the carbon cycle

  • Created by: beaw18
  • Created on: 01-05-19 17:51

carbon stores

carbon stored in billion tonnes 

  • atmosphere - 600
  • oceans - 38,700
  • sedimentary rocks - 60,000 - 100,000,000
  • sea floor sediments - 6000
  • fossil fuels - 4130
  • land plants - 560
  • soils - 2300 

carbonate rocks and deep ocean sediments are biggest stores of carbon. next largest is dissolved CO2 in oceans 

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the slow carbon cycle

  • carbon stored in rocks, sea floor sediment and fossil fuels is locked away for millions of years 
  • total amount of carbon circulated by slow cycle is between 10 and 100 million tonnes a year
  • CO2 diffuses from atmosphere into oceans where marine organisms make their shells and skeletons by fixing together dissolved carbon with calcium to form calcium carbonate 
  • when organisms die, remains sink to ocean floor where they accumulate over millions of years, heat and pressure convert them into sediementary rocks 
  • residence time of carbon in rocks is 150 million years 
  • chemical weathering processes are the result of precipiation with high levels of CO2 from atmosphere containing weak acid 
  • acid attacks rocks, releasing CO2 in atmosphere as well as dissolving it in streams, rivers and oceans 
  • on land decomposed organic material may be buried beneath younger sediments - forms carbonaceous rocks such as coal, oil and natural gas. the fossil fuels act as carbon sinks for millions of years 
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the fast carbon cycle

  • carbon circulates most quickly between atmosphere, oceans and living organisms (biosphere) and soil 
  • transfers are between 10 and 1000 times faster than slow carbon cycle 
  • land plants and phytoplankton are key components to fast cycle - photosynthesis absorbs CO2 and releases oxygen 
  • decomposition of plants and animals releases carbon to atmosphere again 
  • carbon exchange also occurs between atmosphere and oceans - atmospheric CO2 dissolves in ocean surface waters, oceans ventilate CO2 back into atmosphere 
    • individual carbon atoms are stored by natural sequestrian in oceans for an average of 350 years 
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processes of the carbon cycle: carbon exchanges

  • precipitation: atmospheric carbon dissolves in rainwater, forms weak carbonic acid.  rising CO2 in atmosphere from human activity (anthropogenic emissions) have increased rainfall acidity. this has also increased acidity of ocean surface waters 
  • photosynthesis: carbon flowing from atmosphere to plants via photosynthesis averages 120 gigatonnes a year, carbon, sunlight and water are converted to glucose and oxygen
  • weathering: break dwon of rocks on the earth's surface by chemical, biological and physical processes. most weathering involves rainwater containing dissolved CO2 breaking down limestone and chalk - process is called carbonation. this releases carbon from limestones to streams, atmosphere, rivers and ocean. chemical weathering transfers approx 0.3 billion tonnes of CO2 to atmosphere and oceans every year. freeze-thaw (physical) and chelation (biological) breaks down rocks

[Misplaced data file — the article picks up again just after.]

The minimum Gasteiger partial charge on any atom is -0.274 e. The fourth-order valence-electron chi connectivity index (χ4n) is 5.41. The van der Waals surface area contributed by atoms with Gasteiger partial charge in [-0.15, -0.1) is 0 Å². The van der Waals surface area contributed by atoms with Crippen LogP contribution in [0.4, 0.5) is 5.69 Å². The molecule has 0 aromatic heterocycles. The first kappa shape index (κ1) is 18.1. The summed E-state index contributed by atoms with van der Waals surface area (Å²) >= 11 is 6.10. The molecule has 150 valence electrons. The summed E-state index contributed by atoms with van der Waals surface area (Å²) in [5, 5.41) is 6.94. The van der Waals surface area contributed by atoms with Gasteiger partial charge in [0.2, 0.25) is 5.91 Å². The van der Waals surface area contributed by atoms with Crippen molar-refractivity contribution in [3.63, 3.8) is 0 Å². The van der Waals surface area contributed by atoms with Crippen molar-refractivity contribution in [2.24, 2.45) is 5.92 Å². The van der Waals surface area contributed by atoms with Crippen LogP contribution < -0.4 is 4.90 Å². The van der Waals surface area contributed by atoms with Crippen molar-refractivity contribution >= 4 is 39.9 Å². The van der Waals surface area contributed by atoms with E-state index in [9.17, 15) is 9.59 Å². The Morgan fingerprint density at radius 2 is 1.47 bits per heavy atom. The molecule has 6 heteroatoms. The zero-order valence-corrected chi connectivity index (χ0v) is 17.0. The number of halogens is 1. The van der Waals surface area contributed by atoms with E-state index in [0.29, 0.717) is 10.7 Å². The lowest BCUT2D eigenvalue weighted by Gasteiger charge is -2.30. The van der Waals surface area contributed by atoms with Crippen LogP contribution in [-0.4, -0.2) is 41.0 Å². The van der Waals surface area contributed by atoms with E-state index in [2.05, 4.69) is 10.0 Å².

• respiration: carbohydrates are converted to carbon when animals respire, reverse of photosynthesis. 
  • decomposition: decomposers are organisms such as bacteria and fungi which dreak down dead organic matter, extract energy and release CO2 into atmosphere and nutrients into soil. decomposition rates depend on climate - faster rates occur in warm, humid environments.
  • combustion: organic material burns and releases CO2 as well as other natural gases. can occur naturally or due to human activity. combustion of fossil fuels bad; lots of CO2 released
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processes of the carbon cycle: carbon sequestratio

1. physical (inorganic pump) 

  • mixing of surface and deep ocean waters by vertical currents, creating more even distribution of carbon. CO2 enters oceans from atmosphere by diffusion
  • surface currents transport water (and therefore dissolved CO2) polewards where it becomes colder, more dense and sinks 
  • this is called downwelling; only really occurs in cold regions of sea. individual carbon molecules remains in depths for centuries. deep ocean currents eventually transport carbon rich waters to areas of upwelling, where carbon-rich water diffuses back into atmosphere

2. biological (organic) pump

  • carbon exchanged via marine animals - nearly half of all carbon fixation by photosynthesis takes place in oceans . 50 gigatonnes of CO2 is drawn from atmosphere by pump anually
  • phytoplankton floats near surface and combines with sunlight, water and CO2 to produce organic material
  • phytoplankton either accumulates in sediments on ocean floor or is decomposed and releases CO2 
  • mollucs and crustaceans extract carbonate and calcium from water to construct shells and skeletons - ends up at bottom of sea and forms chalk or limestone
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processes of the carbon cycle

vegetation

  • land plants, especially rainforest trees, contain huge stores of carbon 
  • most of carbon, extracted from atmospheric CO2 through photosynthesis, stays locked away for decades
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